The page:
An underlying assumption to this work is that beginning in 2004, the country started to experience difficulties in self-supplying natural gas, which pushed energy issues to the top of the national policy agenda, considering that more than half of the energy matrix is underpinned by natural gas production. The FPV administrations vocally asserted the need for an energy policy in which the state would play a preeminent role in an attempt to reverse the negative fallout of the transnationalization of the sector in the nineteen-nineties. Nevertheless, rather than holistic provisions designed to make this objective reality, the era witnessed a series of context-reactive, biased, and short-sighted measures, in turn gradually eroding the country’s position as an exporter of gas and turning it into an importer (of gas and other energy sources). It also threw off the commercial energy balance, and showed clear lack of planning to leverage renewable energy sources in the national energy matrix.

This paper is divided into two sections. The first offers a cursory introduction to the notions of energy policy and public policy, and provides the conceptual rationale for analyzing the Argentine case. The second section is an examination of the particularities of energy policy in the Republic of Argentina in the time period 2003-2015, considering several aspects preceding this range of years in order to understand the backdrop against which the Néstor Kirchner and Cristina Fernández administrations deployed a series of actions and measures in the energy sector. Derived from this analysis, a discussion of how the sector will change, what will remain the same, and the challenges coming up in the future.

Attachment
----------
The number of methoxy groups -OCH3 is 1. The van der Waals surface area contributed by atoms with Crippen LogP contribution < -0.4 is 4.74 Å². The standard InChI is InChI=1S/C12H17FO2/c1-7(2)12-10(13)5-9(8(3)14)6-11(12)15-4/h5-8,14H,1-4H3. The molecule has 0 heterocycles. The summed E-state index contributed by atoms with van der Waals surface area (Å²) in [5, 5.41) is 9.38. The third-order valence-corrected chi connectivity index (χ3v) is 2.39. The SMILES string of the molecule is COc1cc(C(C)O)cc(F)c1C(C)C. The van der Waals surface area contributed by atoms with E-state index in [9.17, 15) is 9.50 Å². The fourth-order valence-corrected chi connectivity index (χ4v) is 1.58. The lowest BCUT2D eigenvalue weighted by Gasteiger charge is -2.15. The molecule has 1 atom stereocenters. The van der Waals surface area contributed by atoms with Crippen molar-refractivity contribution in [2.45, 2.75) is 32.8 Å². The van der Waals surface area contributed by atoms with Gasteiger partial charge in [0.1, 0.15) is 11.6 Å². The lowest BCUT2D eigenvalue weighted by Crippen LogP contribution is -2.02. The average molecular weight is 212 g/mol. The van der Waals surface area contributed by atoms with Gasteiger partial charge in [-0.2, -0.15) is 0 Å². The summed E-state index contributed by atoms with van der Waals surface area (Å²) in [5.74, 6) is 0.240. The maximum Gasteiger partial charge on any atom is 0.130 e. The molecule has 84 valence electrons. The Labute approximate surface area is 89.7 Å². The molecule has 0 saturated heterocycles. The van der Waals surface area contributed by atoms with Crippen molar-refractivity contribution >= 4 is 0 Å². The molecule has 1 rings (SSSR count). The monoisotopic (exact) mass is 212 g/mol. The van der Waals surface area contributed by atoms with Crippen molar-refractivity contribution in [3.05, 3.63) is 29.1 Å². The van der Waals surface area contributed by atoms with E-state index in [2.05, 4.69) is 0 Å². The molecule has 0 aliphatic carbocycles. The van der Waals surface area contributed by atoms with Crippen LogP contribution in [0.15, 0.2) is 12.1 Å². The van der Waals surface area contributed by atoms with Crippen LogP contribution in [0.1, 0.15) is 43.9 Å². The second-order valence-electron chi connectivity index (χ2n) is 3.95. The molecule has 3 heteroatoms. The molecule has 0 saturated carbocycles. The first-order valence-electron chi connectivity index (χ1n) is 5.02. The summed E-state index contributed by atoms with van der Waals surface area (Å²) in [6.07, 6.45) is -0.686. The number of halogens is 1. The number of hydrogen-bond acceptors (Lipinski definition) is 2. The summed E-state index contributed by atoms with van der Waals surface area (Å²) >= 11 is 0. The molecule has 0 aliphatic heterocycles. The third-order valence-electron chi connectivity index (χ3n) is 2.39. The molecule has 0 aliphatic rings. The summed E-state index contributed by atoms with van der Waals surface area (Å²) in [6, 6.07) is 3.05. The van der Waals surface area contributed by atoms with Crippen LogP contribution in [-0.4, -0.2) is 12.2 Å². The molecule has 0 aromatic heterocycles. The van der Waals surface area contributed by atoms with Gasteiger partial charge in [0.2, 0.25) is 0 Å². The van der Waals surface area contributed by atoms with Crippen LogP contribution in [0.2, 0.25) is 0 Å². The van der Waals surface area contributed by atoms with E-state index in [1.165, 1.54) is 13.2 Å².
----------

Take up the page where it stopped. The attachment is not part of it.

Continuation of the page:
To the Latin American Energy Organization (OLADE), a country's energy policy is understood as just another public policy and, as such, plays out through governmental decisions that ought to be designed to attain not only energy efficiency, but also to promote overall domestic socioeconomic development. According to Oxilia and Blanco (2016, p. 17), an energy policy covers: "a set of strategic provisions and guidelines agreed on and assumed by a competent governmental authority meant to deal with public situations and meet requirements related to the energy sector." Moreover, the authors assert that any energy policy "takes the form of a guideline or mandate [that expresses] priorities or lines of action [which reflect] the political will [to act] in given situations, producing results" (Oxilia and Blanco, 2016, p. 17).